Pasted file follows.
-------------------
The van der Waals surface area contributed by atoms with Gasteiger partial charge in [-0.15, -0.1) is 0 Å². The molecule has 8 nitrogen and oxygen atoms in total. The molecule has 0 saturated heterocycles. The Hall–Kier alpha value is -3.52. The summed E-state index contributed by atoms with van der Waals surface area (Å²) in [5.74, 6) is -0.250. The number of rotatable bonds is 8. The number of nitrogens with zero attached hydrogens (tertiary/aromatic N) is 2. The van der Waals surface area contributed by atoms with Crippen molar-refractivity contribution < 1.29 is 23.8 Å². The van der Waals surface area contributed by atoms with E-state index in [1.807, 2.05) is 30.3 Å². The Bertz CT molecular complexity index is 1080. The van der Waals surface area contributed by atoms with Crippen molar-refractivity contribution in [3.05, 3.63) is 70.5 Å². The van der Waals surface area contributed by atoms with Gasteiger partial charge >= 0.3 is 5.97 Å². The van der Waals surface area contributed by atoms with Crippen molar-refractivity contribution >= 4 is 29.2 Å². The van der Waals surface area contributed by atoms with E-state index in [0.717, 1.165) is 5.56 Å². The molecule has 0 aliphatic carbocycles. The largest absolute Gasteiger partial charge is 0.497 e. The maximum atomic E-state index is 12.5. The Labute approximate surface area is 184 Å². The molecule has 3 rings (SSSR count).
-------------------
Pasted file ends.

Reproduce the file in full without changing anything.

The van der Waals surface area contributed by atoms with Gasteiger partial charge in [-0.15, -0.1) is 0 Å². The molecule has 8 nitrogen and oxygen atoms in total. The molecule has 0 saturated heterocycles. The Hall–Kier alpha value is -3.52. The summed E-state index contributed by atoms with van der Waals surface area (Å²) in [5.74, 6) is -0.250. The number of rotatable bonds is 8. The number of nitrogens with zero attached hydrogens (tertiary/aromatic N) is 2. The van der Waals surface area contributed by atoms with Crippen molar-refractivity contribution < 1.29 is 23.8 Å². The van der Waals surface area contributed by atoms with E-state index in [1.807, 2.05) is 30.3 Å². The Bertz CT molecular complexity index is 1080. The van der Waals surface area contributed by atoms with Crippen molar-refractivity contribution in [3.05, 3.63) is 70.5 Å². The van der Waals surface area contributed by atoms with Gasteiger partial charge >= 0.3 is 5.97 Å². The van der Waals surface area contributed by atoms with Crippen molar-refractivity contribution >= 4 is 29.2 Å². The van der Waals surface area contributed by atoms with E-state index in [0.717, 1.165) is 5.56 Å². The molecule has 0 aliphatic carbocycles. The largest absolute Gasteiger partial charge is 0.497 e. The maximum atomic E-state index is 12.5. The Labute approximate surface area is 184 Å². The molecule has 3 rings (SSSR count).